Source: Indian Express

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GS-II : International Relations
Letting the pearl on the Silk Road shine brighter

GS-I: Letting the pearl on the Silk Road shine brighter

Context

The Dunhuang city has been witness to multiple interactions and mutual learning between China and India. Recently, Chinese President Xi Jinping visited the Mogao Grottoes in Dunhuang city of China to inspect cultural relics protection and research work.

About Dunhuang

  • The city of Dunhuang, in north-west China, is situated at a point of vital strategic and logistical importance, on a crossroads of two major trade routes within the Silk Road network.
  •  Lying in an oasis at the edge of the Taklamakan Desert, Dunhuang was one of the first trading cities encountered by merchants arriving in China from the west.
  • It was also an ancient site of Buddhist religious activity, and was a popular destination for pilgrims, as well as acting as a garrison town protecting the region.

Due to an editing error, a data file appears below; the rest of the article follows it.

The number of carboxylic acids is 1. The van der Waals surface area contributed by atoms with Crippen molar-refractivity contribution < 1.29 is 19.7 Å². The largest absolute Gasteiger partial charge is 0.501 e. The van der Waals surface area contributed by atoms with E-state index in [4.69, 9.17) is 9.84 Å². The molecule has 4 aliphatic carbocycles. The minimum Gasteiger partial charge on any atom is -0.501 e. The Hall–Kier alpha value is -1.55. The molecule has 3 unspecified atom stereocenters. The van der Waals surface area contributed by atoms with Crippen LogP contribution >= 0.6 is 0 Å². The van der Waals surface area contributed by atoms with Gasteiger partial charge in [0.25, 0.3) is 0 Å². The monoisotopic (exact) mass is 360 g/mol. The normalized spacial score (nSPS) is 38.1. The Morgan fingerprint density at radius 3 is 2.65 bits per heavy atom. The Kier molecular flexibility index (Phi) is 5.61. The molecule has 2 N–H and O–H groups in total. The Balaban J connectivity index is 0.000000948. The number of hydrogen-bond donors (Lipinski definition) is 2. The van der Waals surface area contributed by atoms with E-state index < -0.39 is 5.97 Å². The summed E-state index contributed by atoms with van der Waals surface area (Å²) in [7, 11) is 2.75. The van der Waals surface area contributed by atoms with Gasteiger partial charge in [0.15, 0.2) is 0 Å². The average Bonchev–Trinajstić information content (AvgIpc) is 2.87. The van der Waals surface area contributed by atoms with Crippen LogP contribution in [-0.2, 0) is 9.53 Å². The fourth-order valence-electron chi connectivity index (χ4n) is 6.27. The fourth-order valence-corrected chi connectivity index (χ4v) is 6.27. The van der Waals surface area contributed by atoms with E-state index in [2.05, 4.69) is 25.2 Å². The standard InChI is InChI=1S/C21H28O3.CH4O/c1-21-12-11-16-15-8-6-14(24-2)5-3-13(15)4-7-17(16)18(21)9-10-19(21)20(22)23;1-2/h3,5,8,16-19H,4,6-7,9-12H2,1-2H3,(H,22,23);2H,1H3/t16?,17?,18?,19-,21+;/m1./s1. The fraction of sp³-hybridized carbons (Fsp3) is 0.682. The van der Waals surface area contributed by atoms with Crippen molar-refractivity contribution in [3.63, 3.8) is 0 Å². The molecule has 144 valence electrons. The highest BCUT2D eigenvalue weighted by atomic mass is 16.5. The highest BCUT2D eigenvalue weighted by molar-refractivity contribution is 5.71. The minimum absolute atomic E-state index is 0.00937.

• These works of art are exquisitely crafted, with unique craftsmanship, vivid charm, and combination of form and spirit. Like an amazing and colourful movement, they tell a beautiful and touching legend of magic charm lasting thousand years.
  • Dunhuang is a witness to interactions and mutual learning between China and India, two ancient civilisations. The Mogao Grottoes in Dunhuang remind me of Ajanta Caves and Elora Caves in India.
  • All being world-famous, the murals and Buddha figures in these caves tell the historical and cultural ties between Chinese and Indian civilisations, and witness the light of inter-civilisational exchanges and mutual learning.

Dunhuang as an important hub city:

  • Dunhuang is known as the “Pearl on the Silk Road”.
  • For thousands of years, envoys and officials, merchants and caravans, monks and scholars, capital and technology, integrated and communicated through this silk road, nourishing the development and prosperity of countries along the route.